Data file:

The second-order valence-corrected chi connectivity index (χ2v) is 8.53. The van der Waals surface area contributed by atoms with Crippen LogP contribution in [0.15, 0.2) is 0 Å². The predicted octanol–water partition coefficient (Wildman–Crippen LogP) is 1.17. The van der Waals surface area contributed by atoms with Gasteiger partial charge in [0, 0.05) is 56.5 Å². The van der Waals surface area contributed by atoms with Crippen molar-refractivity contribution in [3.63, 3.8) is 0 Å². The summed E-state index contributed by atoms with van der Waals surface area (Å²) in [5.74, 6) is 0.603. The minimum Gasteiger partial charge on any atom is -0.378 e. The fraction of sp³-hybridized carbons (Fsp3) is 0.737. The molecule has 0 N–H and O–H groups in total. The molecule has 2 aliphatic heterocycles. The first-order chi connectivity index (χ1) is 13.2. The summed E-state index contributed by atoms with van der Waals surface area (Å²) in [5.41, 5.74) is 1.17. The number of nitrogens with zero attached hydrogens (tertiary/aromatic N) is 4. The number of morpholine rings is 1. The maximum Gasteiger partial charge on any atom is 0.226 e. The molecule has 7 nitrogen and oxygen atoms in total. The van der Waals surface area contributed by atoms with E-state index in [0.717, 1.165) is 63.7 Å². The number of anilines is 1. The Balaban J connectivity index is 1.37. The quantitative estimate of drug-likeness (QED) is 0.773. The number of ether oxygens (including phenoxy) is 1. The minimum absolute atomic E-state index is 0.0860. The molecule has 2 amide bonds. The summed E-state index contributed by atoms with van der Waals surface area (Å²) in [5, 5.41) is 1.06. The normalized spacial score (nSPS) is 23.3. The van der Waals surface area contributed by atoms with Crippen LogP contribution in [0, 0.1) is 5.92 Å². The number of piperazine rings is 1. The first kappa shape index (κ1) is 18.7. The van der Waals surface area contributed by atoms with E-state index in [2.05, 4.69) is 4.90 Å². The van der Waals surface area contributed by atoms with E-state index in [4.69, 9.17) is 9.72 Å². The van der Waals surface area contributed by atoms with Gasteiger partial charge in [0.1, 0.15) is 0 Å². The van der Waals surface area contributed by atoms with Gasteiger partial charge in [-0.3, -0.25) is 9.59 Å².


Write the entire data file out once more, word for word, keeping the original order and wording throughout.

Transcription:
The second-order valence-corrected chi connectivity index (χ2v) is 8.53. The van der Waals surface area contributed by atoms with Crippen LogP contribution in [0.15, 0.2) is 0 Å². The predicted octanol–water partition coefficient (Wildman–Crippen LogP) is 1.17. The van der Waals surface area contributed by atoms with Gasteiger partial charge in [0, 0.05) is 56.5 Å². The van der Waals surface area contributed by atoms with Crippen molar-refractivity contribution in [3.63, 3.8) is 0 Å². The summed E-state index contributed by atoms with van der Waals surface area (Å²) in [5.74, 6) is 0.603. The minimum Gasteiger partial charge on any atom is -0.378 e. The fraction of sp³-hybridized carbons (Fsp3) is 0.737. The molecule has 0 N–H and O–H groups in total. The molecule has 2 aliphatic heterocycles. The first-order chi connectivity index (χ1) is 13.2. The summed E-state index contributed by atoms with van der Waals surface area (Å²) in [5.41, 5.74) is 1.17. The number of nitrogens with zero attached hydrogens (tertiary/aromatic N) is 4. The number of morpholine rings is 1. The maximum Gasteiger partial charge on any atom is 0.226 e. The molecule has 7 nitrogen and oxygen atoms in total. The van der Waals surface area contributed by atoms with E-state index in [0.717, 1.165) is 63.7 Å². The number of anilines is 1. The Balaban J connectivity index is 1.37. The quantitative estimate of drug-likeness (QED) is 0.773. The number of ether oxygens (including phenoxy) is 1. The minimum absolute atomic E-state index is 0.0860. The molecule has 2 amide bonds. The summed E-state index contributed by atoms with van der Waals surface area (Å²) in [5, 5.41) is 1.06. The normalized spacial score (nSPS) is 23.3. The van der Waals surface area contributed by atoms with Crippen LogP contribution in [0, 0.1) is 5.92 Å². The number of piperazine rings is 1. The first kappa shape index (κ1) is 18.7. The van der Waals surface area contributed by atoms with E-state index in [2.05, 4.69) is 4.90 Å². The van der Waals surface area contributed by atoms with E-state index in [4.69, 9.17) is 9.72 Å². The van der Waals surface area contributed by atoms with Gasteiger partial charge in [0.1, 0.15) is 0 Å². The van der Waals surface area contributed by atoms with Gasteiger partial charge in [-0.3, -0.25) is 9.59 Å².